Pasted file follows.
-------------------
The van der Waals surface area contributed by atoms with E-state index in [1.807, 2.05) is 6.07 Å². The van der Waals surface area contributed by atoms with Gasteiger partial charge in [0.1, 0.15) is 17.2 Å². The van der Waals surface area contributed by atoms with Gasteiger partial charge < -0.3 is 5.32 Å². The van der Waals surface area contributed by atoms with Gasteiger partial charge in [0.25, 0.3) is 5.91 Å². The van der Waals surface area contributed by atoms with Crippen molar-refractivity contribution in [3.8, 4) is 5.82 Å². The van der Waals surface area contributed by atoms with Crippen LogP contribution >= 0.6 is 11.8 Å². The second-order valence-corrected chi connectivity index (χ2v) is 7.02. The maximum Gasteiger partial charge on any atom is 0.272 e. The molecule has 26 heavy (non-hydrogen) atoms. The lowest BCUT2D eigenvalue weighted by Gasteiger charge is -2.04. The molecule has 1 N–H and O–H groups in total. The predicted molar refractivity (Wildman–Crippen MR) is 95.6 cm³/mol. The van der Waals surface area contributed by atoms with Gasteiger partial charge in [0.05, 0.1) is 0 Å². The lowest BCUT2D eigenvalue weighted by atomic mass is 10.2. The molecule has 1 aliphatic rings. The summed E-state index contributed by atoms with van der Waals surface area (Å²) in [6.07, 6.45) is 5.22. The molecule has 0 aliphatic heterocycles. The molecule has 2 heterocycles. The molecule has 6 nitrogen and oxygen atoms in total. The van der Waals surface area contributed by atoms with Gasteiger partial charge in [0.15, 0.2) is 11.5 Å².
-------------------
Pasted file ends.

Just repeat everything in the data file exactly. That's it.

The van der Waals surface area contributed by atoms with E-state index in [1.807, 2.05) is 6.07 Å². The van der Waals surface area contributed by atoms with Gasteiger partial charge in [0.1, 0.15) is 17.2 Å². The van der Waals surface area contributed by atoms with Gasteiger partial charge < -0.3 is 5.32 Å². The van der Waals surface area contributed by atoms with Gasteiger partial charge in [0.25, 0.3) is 5.91 Å². The van der Waals surface area contributed by atoms with Crippen molar-refractivity contribution in [3.8, 4) is 5.82 Å². The van der Waals surface area contributed by atoms with Crippen LogP contribution >= 0.6 is 11.8 Å². The second-order valence-corrected chi connectivity index (χ2v) is 7.02. The maximum Gasteiger partial charge on any atom is 0.272 e. The molecule has 26 heavy (non-hydrogen) atoms. The lowest BCUT2D eigenvalue weighted by Gasteiger charge is -2.04. The molecule has 1 N–H and O–H groups in total. The predicted molar refractivity (Wildman–Crippen MR) is 95.6 cm³/mol. The van der Waals surface area contributed by atoms with Gasteiger partial charge in [0.05, 0.1) is 0 Å². The lowest BCUT2D eigenvalue weighted by atomic mass is 10.2. The molecule has 1 aliphatic rings. The summed E-state index contributed by atoms with van der Waals surface area (Å²) in [6.07, 6.45) is 5.22. The molecule has 0 aliphatic heterocycles. The molecule has 2 heterocycles. The molecule has 6 nitrogen and oxygen atoms in total. The van der Waals surface area contributed by atoms with Gasteiger partial charge in [0.15, 0.2) is 11.5 Å².